TransUnion appealed on a number of issues, including the issue of class standing. Addressing an issue of first impression, the Ninth Circuit held that "every member of a class certified under Rule 23 must satisfy the basic requirements of Article III standing at the final stage of a money damages suit when class members are to be awarded individual monetary damages." Id. at 1017. The majority emphasized, however, that its holding did not alter the showing required at the "early stages of a case," including the class certification stage, where only the class representative need demonstrate standing. Id. at 1017 n.1 & 1023 n.6. Indeed, the majority framed the issue – the "question of first impression" – as "who must show standing in a class action at the final stage of a damages suit." Id. at 1017 (emphasis added).
Yet, the majority affirmed the district court's ruling that all of the absent class members had standing at the final stage of the case, and the majority affirmed the district court's denial of TransUnion's motion to decertify the class for lack of standing as well as its post-trial motions raising the same issues. Id. at 1030.
Judge McKeown, dissenting in part, concluded that "no one but Ramirez and the class members whose information was disclosed to a third party had standing to assert a reasonable procedures claim, and only Ramirez had standing to bring the disclosure and summary of rights claims." 951 F.3d at 1038 (McKeown, J., concurring in part and dissenting in part).
Regarding the reasonable procedures claim under FCRA, Judge McKeown acknowledged that the 1,853 class members whose reports had been sent to a third person had standing. But she found no evidence supporting standing for the other three-quarters of the class, noting that while class counsel "could have offered expert testimony, representative class members, and credit agency protocol to fill this gap," no such evidence "was proffered." Id. at 1040. "Because no evidence in the record establishes a serious likelihood of disclosure, we cannot simply presume a material risk of concrete harm, and three-quarters of the class lacks standing for the reasonable procedures claim." Id.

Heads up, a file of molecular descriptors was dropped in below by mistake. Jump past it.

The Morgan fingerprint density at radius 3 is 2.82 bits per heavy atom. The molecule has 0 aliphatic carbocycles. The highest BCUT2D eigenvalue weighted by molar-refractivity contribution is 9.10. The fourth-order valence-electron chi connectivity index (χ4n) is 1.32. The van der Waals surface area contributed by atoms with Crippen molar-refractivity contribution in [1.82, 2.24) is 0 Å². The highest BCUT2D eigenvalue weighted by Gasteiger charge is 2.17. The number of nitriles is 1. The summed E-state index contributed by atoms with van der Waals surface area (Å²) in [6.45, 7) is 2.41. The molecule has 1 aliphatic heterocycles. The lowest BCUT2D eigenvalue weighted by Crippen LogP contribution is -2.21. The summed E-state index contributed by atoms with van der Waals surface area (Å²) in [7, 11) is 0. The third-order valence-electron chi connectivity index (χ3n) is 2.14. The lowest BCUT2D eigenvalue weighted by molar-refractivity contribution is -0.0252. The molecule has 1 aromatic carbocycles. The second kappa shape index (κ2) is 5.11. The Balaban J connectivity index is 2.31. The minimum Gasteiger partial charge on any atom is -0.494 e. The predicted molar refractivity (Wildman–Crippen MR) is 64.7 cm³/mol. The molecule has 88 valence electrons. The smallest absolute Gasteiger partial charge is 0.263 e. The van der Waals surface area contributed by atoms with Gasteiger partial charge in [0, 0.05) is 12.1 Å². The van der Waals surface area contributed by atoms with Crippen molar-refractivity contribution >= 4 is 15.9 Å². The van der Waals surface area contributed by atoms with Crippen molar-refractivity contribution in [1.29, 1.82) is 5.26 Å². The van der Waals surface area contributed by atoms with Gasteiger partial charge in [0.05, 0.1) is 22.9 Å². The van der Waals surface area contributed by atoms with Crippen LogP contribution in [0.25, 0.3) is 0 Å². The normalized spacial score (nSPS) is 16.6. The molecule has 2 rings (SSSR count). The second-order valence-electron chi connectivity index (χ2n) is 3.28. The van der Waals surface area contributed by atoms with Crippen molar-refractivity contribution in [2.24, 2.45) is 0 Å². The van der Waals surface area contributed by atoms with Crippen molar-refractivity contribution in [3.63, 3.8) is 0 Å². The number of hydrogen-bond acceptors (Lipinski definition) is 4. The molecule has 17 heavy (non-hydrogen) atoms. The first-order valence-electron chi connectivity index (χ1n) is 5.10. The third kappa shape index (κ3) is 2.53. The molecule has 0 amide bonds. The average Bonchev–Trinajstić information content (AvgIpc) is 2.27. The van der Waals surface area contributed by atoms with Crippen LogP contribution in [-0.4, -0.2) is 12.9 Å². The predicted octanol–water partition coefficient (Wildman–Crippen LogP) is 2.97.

As for the disclosure and summary of rights claims under FCRA (based on the confusing and conflicting information received by Mr. Ramirez about the terrorist alert), Judge McKeown explained class counsel had presented "no evidence" that "a single other class member so much as opened the dual mailings, or that anyone other than Ramirez was surprised to receive them." Id. at 1041. In the absence of such evidence, the disclosure and summary of rights violations as to the other class members constituted "only 'a bare procedural violation, divorced from any concrete harm,'" and thus failed under the Supreme Court's decision in Spokeo. Id. (citing Spokeo, Inc. v. Robins, 136 S. Ct. 1540, 1549 (2016)).
If the Supreme Court decides that Rule 23 requires that every class member demonstrate standing in a damages class action, that would provide class defendants with significant ammunition. Class definitions tend to be broad to secure a damages class with the most members (and the greatest monetary recovery). It oftentimes is not difficult for a class defendant to identify categories of class members or individual class members who suffered no Article III injury. A ruling in favor of TransUnion could make it easier for easier for class defendants to contest damages class actions in federal court.